Service Dogs Trained for Children With Autism
Posted on July 17, 2012 by WayCoolDogs
Service dogs trained for children with autism are different than training service dogs for adults that are physically or mentally challenged. Young dogs trained for autistic children have an entirely different philosophy in the training process, as the dog’s natural development needs to be tailored to the child’s unique autistic needs.
Traditional service animal programs
Two year old dogs are placed with human partners in traditional service animal programs, arriving fully trained. The new patients (owners) are trained to learn handling skills by three weeks. Many dogs are placed in programs prison training for the two years in order to learn the basic steps of training.
Service dogs trained for children with autism
On the other hand, children with autism have young puppies placed with them in order to develop an extremely strong bond. Each child’s needs is insured to match the dog’s training and place primary emphasis on early socialization. Both the puppy and autistic child share simulating experiences with one another, finding an optimal fit with one another. The autistic child is trained to interact with the service dog that enhance bonding with one another …. as the relationship quality is extremely vital and supervised early interactions are essential.
In the training of service dogs for children with autism, creating an early placement between a child and service dog that is safe and and effective has several risks.Extra care should be taken when picking out the service puppy.
- Unruly temperament of the service puppy
- The child may not take to the puppy
- There may be a lack of communications between the autistic child and puppy
- Look for unwanted behaviors in the service puppy that would prevent its proper training
- Puppies chosen for young autistic children need to be gentle and enjoyable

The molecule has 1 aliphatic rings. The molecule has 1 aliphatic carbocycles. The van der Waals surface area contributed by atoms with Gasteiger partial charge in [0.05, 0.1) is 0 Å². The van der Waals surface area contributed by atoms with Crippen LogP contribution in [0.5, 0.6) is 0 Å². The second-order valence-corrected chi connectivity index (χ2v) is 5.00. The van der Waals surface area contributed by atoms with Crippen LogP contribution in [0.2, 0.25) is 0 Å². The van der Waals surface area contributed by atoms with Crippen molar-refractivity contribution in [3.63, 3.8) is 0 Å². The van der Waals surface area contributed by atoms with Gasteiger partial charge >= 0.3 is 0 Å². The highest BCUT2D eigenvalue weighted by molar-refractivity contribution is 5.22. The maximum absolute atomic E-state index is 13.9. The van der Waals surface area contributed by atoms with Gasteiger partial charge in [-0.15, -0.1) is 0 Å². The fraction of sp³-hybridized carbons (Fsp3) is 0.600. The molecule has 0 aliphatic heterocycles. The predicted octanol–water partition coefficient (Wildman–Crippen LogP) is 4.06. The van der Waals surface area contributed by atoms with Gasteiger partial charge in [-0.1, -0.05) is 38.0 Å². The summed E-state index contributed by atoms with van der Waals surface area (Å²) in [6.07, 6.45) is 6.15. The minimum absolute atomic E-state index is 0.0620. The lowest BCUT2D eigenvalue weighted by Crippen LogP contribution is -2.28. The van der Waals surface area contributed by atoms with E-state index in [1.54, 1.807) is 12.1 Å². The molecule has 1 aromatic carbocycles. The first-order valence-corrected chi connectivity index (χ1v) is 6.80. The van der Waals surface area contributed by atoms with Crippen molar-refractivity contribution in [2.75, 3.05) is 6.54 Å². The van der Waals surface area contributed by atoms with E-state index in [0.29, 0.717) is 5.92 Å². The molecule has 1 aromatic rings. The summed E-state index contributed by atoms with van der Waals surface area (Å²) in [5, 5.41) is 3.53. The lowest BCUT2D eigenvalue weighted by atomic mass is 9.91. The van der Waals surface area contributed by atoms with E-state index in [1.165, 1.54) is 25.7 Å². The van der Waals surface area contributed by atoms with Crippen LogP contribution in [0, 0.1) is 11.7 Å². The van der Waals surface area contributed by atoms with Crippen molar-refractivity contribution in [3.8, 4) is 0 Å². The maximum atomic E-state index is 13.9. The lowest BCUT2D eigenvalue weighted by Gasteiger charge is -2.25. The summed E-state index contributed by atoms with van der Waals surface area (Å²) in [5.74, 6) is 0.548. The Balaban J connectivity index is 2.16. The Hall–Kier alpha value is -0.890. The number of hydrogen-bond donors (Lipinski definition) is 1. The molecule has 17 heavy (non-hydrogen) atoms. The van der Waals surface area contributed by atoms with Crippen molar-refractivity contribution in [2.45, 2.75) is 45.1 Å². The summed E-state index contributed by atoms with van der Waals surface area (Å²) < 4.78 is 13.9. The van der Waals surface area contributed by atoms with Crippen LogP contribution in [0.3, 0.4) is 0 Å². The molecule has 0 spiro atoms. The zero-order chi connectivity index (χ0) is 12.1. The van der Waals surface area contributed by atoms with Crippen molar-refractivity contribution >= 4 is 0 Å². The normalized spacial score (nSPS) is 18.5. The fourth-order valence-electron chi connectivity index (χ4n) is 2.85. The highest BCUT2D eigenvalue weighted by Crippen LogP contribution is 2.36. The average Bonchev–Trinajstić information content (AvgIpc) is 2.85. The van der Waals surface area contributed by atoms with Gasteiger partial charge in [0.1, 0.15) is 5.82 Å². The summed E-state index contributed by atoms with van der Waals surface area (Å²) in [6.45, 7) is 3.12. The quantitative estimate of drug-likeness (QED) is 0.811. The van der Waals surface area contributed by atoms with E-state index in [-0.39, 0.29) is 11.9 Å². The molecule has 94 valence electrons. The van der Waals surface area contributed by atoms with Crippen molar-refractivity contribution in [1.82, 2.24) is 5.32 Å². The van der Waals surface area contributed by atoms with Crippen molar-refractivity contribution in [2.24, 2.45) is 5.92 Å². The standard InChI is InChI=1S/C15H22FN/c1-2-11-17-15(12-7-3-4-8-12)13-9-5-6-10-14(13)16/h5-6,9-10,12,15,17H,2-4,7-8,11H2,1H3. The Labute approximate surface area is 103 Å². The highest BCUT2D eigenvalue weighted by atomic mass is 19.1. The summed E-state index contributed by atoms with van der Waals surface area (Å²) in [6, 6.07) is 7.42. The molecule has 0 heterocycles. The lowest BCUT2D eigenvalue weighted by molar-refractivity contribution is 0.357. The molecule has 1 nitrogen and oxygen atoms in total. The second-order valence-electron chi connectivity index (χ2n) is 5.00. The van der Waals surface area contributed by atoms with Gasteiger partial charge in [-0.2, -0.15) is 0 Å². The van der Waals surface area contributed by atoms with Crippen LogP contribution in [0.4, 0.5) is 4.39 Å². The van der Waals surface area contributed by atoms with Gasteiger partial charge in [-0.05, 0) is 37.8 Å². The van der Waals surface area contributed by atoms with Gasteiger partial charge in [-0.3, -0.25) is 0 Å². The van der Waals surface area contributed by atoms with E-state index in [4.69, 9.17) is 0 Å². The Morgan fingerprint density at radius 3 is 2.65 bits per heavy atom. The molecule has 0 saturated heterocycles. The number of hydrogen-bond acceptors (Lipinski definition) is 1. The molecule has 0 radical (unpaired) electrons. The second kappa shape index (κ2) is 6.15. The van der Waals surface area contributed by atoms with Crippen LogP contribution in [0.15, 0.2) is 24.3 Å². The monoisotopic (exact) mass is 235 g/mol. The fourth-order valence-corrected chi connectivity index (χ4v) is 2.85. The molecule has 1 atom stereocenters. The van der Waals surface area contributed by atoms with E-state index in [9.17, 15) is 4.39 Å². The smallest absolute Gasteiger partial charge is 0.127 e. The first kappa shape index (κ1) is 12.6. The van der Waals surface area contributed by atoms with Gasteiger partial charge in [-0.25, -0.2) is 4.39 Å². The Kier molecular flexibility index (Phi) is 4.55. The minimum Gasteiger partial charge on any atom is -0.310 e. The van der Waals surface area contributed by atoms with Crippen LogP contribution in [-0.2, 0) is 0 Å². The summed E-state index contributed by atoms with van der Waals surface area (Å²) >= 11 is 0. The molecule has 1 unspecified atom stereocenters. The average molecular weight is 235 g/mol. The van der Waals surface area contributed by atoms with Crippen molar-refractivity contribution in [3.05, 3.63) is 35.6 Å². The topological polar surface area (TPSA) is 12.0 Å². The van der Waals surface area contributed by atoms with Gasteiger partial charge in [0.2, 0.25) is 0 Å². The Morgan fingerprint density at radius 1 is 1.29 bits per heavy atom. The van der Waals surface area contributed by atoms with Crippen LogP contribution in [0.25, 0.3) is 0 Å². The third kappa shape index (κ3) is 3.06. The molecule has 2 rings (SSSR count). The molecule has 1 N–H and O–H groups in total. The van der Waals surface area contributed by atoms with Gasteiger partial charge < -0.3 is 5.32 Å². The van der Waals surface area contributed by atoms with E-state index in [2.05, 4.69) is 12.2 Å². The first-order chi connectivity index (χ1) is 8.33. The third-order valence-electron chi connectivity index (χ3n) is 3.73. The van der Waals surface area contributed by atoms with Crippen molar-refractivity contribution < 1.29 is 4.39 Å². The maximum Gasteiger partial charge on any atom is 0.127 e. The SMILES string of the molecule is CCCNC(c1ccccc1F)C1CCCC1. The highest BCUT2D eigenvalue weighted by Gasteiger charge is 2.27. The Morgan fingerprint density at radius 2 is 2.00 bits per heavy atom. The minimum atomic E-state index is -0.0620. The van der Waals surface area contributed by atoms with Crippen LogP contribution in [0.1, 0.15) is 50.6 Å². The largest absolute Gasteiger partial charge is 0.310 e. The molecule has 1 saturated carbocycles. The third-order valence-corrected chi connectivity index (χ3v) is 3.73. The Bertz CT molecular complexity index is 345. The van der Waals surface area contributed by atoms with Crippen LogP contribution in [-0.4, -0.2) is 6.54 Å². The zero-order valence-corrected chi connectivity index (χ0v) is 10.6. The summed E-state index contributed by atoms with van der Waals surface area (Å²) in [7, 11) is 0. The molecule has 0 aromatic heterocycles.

Canine Companion for Independence (CCI)
Traditional training programs like CCI can be used for new applicants, even though many of the programs have serious drawbacks in placing an autistic child with older service dogs. But …. many families have impairments that involve mobility, visual or hearing aspects. Thoroughly trained dogs that have task-specific training and a high level of intensity needed cost much more because they are trained for longer periods of time the.
By the time the young autistic child and young pup is together for about two years, the dog’s abilities and temperament are well established. Without those two years of bonding time, unpredictable behaviors would occur. Add to this, autistic children or children with developmental disabilities display unusual behaviors — loud tantrums, refuse to grant body space, and refuse to be comfortable with personal space.
The service dogs are bridges between therapy sessions and the child’ home, learning familiar cues and pragmatic language.
Children with autism often have great difficulty in generalizing learned speech to new situations and people. This is due to their overly selective attention and tendency to respond to only a limited number of cues. Using a service dog as a tool for teaching pragmatic language at home and in the community can be as simple as restructuring stock responses to the fairly predictable questions people are likely to ask when they see a well-trained dog wearing a saddle with a patch that reads “Please Ask to Pet Me.” (North Star)
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